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Amersham update: James Gray goes on the run as family lose appeal
James Gray (46), his wife Julie Gray (42), daughters Jodie (27) and Cordelia Gray (21) and son James Gray Junior (17) were appealing against sentences handed down to them in June last year for cruelty to more than 100 horses, ponies and donkeys in a case brought by the RSPCA. All sentences were upheld with James Gray receiving a 26 week prison sentence and a life ban from owning and keeping horses. The rest of the family have been banned from owning and keeping horses for 10 years.
Recorder of Aylesbury His Honour Christopher Tyrer described the case as ‘cruelty on a scale that beggars belief'.
It was a case that made national headlines. 31 horses, ponies and donkeys were found dead and over 100 were removed from Spindles Farm in Amersham in January 2008. Leading international horse charity World Horse Welfare took eleven horses from Spindles Farm into its care, all of which were suffering serious problems. They included Blakey, an emaciated and lice-ridden Thoroughbred and Polly, an aged bay mare with horrendously overgrown and cracked feet. Thankfully all the horses have now fully recovered.
World Horse Welfare Chief Executive Roly Owers comments:
"World Horse Welfare is very pleased that the Gray family have all had their convictions and sentences upheld. This was a simply horrific case, the worst in UK legal history, in which over thirty horses died. Thank heavens that after two long years, justice has been done and James Gray and his family have had their appeal quashed.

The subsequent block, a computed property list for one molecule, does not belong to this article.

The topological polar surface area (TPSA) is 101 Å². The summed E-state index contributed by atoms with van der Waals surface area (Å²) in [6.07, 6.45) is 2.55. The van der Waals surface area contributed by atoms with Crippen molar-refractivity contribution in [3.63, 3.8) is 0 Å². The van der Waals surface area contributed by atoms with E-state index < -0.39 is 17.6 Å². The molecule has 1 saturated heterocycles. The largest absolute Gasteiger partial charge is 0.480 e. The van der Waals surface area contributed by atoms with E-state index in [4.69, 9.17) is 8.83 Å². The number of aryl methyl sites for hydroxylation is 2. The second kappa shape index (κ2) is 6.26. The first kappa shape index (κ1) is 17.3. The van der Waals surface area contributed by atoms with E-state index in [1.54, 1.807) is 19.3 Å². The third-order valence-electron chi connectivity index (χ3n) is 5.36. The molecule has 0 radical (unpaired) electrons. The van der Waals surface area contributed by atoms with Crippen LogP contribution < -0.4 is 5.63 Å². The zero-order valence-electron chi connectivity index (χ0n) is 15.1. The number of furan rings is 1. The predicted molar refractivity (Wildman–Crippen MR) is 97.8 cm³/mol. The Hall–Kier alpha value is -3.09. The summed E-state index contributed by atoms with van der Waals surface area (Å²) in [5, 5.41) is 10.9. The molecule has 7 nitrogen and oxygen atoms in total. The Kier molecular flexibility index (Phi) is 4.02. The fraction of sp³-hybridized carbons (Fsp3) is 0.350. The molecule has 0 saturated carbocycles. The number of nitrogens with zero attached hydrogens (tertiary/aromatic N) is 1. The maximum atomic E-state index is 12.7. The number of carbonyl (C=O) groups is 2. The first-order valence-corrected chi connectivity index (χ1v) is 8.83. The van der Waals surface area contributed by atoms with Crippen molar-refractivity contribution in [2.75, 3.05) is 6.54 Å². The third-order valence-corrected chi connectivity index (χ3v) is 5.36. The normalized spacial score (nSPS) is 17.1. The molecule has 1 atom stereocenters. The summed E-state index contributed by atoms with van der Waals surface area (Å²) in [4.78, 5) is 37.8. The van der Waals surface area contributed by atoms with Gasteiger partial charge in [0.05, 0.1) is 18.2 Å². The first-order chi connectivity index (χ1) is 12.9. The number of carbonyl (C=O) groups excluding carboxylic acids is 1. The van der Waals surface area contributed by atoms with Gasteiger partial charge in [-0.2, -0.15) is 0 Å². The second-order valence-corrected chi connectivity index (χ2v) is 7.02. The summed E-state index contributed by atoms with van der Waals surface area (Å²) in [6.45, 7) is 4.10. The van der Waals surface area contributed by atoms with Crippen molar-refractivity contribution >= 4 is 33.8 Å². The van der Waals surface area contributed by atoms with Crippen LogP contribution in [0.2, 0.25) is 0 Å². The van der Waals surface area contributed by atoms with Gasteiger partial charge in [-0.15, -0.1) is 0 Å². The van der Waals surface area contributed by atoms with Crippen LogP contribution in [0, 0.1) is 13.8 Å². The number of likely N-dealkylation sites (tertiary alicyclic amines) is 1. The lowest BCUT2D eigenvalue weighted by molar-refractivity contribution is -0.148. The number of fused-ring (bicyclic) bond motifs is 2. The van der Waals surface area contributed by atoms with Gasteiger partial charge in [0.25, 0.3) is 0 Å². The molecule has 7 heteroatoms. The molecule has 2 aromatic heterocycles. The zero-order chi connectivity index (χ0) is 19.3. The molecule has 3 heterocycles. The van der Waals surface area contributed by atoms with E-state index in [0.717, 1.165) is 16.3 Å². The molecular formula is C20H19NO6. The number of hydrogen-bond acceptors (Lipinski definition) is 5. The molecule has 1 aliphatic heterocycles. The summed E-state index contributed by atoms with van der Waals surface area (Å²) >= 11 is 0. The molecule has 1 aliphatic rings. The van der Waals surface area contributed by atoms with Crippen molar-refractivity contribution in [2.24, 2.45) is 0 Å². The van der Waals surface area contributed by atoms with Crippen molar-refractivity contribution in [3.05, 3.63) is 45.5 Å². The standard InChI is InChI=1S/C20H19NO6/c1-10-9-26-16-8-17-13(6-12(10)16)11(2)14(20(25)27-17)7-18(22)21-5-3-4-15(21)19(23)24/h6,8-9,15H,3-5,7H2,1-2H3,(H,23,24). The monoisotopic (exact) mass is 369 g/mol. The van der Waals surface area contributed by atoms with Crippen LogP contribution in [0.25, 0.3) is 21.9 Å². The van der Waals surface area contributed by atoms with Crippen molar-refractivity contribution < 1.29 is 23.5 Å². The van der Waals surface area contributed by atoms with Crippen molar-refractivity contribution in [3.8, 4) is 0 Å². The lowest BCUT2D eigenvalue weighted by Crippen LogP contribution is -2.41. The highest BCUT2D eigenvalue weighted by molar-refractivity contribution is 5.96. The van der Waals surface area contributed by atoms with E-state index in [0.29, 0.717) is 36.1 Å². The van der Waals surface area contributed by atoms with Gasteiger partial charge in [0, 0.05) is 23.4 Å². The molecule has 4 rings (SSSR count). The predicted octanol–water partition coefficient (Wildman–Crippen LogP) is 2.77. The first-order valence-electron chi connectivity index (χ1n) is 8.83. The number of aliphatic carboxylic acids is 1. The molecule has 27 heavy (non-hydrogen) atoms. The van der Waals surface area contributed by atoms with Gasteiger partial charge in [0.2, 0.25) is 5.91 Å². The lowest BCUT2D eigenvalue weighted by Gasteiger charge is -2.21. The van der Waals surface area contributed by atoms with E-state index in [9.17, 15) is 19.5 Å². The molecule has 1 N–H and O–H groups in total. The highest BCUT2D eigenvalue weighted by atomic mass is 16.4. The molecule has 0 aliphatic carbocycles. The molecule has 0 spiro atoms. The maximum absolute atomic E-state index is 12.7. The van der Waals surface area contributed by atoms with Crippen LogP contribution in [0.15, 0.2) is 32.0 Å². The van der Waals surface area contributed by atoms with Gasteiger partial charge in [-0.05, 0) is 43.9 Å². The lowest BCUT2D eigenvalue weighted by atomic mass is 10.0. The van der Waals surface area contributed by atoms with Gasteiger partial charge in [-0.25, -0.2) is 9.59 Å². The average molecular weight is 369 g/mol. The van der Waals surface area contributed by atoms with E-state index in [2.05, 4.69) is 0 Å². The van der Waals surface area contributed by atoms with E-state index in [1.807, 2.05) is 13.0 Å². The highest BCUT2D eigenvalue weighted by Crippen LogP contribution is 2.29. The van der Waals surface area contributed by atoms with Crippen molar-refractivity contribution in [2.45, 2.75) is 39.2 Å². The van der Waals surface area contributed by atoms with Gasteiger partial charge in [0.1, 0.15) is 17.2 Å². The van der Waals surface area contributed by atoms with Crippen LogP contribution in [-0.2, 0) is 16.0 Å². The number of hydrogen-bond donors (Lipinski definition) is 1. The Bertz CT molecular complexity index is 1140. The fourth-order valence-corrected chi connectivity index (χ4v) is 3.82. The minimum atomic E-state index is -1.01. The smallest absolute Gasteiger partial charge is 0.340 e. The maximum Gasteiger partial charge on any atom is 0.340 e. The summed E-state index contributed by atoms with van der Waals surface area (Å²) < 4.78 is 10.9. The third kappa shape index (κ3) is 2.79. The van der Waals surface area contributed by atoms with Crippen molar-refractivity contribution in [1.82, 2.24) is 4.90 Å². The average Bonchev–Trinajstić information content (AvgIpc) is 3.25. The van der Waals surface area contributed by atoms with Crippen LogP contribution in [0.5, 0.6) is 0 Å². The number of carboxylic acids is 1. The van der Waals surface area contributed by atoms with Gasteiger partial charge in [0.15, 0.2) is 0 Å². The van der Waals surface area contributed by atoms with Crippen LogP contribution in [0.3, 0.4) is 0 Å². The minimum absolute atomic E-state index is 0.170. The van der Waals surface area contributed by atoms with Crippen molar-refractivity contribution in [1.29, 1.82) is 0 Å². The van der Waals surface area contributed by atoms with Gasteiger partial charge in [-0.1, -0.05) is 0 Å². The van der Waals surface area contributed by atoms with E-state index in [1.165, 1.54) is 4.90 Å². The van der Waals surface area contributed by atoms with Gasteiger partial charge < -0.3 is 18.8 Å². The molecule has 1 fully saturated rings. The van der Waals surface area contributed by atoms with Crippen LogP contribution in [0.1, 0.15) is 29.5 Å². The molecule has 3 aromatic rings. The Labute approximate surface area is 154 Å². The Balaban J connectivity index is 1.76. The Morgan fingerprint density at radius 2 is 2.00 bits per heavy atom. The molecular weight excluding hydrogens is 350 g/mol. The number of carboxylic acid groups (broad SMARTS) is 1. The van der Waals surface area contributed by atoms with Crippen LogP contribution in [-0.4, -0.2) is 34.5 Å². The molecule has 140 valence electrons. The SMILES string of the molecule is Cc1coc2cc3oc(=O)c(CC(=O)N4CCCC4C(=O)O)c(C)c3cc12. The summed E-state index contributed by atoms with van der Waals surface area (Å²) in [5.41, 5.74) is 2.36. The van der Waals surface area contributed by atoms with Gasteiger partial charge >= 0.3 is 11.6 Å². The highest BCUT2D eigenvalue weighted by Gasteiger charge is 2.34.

"Like all of the charities involved, the cost to care for the horses over the last two years has been enormous. We look forward to being able to find them loving new loan homes where they can look forward to a happy life far removed from the one they experienced in the hands of the Gray family."
World Horse Welfare Field Officer Nick White was one of the first at the scene back in January 2008. The memories from that day will remain with him forever.
"After seeing the conditions in the fields, it wasn't until I went into the yard that the enormity of it hit me," he says. "There were dead horses on the ground in front of me, and to the right. I looked across there was a dead horse in the stalls. It was like walking into another world.
"There were none of the normal noises I associate with a stable yard - horses moving about, eating, drinking, calling out to one another or the gentle noises that horses make when approached, expecting to be fed or cared for. They were totally silent. Even the horses that appeared in better bodily condition seemed to be depressed, almost as if they had lost their dignity."
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